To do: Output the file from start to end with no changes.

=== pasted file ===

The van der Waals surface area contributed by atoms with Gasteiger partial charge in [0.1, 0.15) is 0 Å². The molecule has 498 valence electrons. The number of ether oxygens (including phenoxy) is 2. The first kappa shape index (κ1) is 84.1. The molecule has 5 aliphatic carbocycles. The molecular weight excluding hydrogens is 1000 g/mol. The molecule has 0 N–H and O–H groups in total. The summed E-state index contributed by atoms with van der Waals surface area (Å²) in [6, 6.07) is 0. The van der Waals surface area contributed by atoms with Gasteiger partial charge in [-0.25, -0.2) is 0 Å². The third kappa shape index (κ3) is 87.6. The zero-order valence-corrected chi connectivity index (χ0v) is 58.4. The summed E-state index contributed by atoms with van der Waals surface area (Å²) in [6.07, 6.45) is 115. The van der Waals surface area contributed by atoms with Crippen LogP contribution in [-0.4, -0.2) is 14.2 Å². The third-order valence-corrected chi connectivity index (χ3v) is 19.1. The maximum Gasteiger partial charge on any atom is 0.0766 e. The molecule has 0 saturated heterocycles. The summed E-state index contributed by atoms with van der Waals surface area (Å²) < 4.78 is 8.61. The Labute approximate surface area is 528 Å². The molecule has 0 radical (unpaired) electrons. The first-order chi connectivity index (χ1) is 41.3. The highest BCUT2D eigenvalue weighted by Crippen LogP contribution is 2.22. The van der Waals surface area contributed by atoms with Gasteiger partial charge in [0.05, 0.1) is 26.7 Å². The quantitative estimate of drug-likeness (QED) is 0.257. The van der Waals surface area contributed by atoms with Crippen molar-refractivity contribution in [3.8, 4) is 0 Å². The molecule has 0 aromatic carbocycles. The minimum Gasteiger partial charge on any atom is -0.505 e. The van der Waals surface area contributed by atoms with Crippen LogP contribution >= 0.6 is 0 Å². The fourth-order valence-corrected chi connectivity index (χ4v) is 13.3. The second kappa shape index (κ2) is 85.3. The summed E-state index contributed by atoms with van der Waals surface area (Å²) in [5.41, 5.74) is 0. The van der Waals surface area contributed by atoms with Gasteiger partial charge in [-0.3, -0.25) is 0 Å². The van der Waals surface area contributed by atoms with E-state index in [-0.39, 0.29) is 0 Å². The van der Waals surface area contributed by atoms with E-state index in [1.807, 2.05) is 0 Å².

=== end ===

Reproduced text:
The van der Waals surface area contributed by atoms with Gasteiger partial charge in [0.1, 0.15) is 0 Å². The molecule has 498 valence electrons. The number of ether oxygens (including phenoxy) is 2. The first kappa shape index (κ1) is 84.1. The molecule has 5 aliphatic carbocycles. The molecular weight excluding hydrogens is 1000 g/mol. The molecule has 0 N–H and O–H groups in total. The summed E-state index contributed by atoms with van der Waals surface area (Å²) in [6, 6.07) is 0. The van der Waals surface area contributed by atoms with Gasteiger partial charge in [-0.25, -0.2) is 0 Å². The third kappa shape index (κ3) is 87.6. The zero-order valence-corrected chi connectivity index (χ0v) is 58.4. The summed E-state index contributed by atoms with van der Waals surface area (Å²) in [6.07, 6.45) is 115. The van der Waals surface area contributed by atoms with Crippen LogP contribution in [-0.4, -0.2) is 14.2 Å². The third-order valence-corrected chi connectivity index (χ3v) is 19.1. The maximum Gasteiger partial charge on any atom is 0.0766 e. The molecule has 0 saturated heterocycles. The summed E-state index contributed by atoms with van der Waals surface area (Å²) < 4.78 is 8.61. The Labute approximate surface area is 528 Å². The molecule has 0 radical (unpaired) electrons. The first-order chi connectivity index (χ1) is 41.3. The highest BCUT2D eigenvalue weighted by Crippen LogP contribution is 2.22. The van der Waals surface area contributed by atoms with Gasteiger partial charge in [0.05, 0.1) is 26.7 Å². The quantitative estimate of drug-likeness (QED) is 0.257. The van der Waals surface area contributed by atoms with Crippen molar-refractivity contribution in [3.8, 4) is 0 Å². The molecule has 0 aromatic carbocycles. The minimum Gasteiger partial charge on any atom is -0.505 e. The van der Waals surface area contributed by atoms with Crippen LogP contribution >= 0.6 is 0 Å². The fourth-order valence-corrected chi connectivity index (χ4v) is 13.3. The second kappa shape index (κ2) is 85.3. The summed E-state index contributed by atoms with van der Waals surface area (Å²) in [5.41, 5.74) is 0. The van der Waals surface area contributed by atoms with Gasteiger partial charge in [-0.3, -0.25) is 0 Å². The van der Waals surface area contributed by atoms with E-state index in [-0.39, 0.29) is 0 Å². The van der Waals surface area contributed by atoms with E-state index in [1.807, 2.05) is 0 Å².